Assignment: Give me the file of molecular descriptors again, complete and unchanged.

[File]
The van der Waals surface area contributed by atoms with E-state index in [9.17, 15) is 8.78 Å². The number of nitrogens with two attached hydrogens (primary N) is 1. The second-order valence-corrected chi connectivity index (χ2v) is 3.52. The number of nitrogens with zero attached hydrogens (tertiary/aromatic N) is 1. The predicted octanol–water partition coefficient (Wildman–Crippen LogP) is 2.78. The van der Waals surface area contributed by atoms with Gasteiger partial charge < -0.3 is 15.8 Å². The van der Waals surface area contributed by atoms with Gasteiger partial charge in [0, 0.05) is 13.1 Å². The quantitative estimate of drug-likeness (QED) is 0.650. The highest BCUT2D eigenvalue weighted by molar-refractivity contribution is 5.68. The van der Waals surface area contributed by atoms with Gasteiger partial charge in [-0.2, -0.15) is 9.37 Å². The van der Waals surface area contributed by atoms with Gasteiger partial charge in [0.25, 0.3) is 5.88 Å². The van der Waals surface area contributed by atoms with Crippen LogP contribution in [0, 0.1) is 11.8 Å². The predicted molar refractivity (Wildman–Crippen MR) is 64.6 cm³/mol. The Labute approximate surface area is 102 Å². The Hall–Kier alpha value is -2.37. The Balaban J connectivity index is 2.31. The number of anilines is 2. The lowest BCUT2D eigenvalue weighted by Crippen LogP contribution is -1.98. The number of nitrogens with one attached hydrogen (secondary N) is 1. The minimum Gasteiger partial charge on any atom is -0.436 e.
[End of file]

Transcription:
The van der Waals surface area contributed by atoms with E-state index in [9.17, 15) is 8.78 Å². The number of nitrogens with two attached hydrogens (primary N) is 1. The second-order valence-corrected chi connectivity index (χ2v) is 3.52. The number of nitrogens with zero attached hydrogens (tertiary/aromatic N) is 1. The predicted octanol–water partition coefficient (Wildman–Crippen LogP) is 2.78. The van der Waals surface area contributed by atoms with Gasteiger partial charge < -0.3 is 15.8 Å². The van der Waals surface area contributed by atoms with Gasteiger partial charge in [0, 0.05) is 13.1 Å². The quantitative estimate of drug-likeness (QED) is 0.650. The highest BCUT2D eigenvalue weighted by molar-refractivity contribution is 5.68. The van der Waals surface area contributed by atoms with Gasteiger partial charge in [-0.2, -0.15) is 9.37 Å². The van der Waals surface area contributed by atoms with Gasteiger partial charge in [0.25, 0.3) is 5.88 Å². The van der Waals surface area contributed by atoms with Crippen LogP contribution in [0, 0.1) is 11.8 Å². The predicted molar refractivity (Wildman–Crippen MR) is 64.6 cm³/mol. The Labute approximate surface area is 102 Å². The Hall–Kier alpha value is -2.37. The Balaban J connectivity index is 2.31. The number of anilines is 2. The lowest BCUT2D eigenvalue weighted by Crippen LogP contribution is -1.98. The number of nitrogens with one attached hydrogen (secondary N) is 1. The minimum Gasteiger partial charge on any atom is -0.436 e.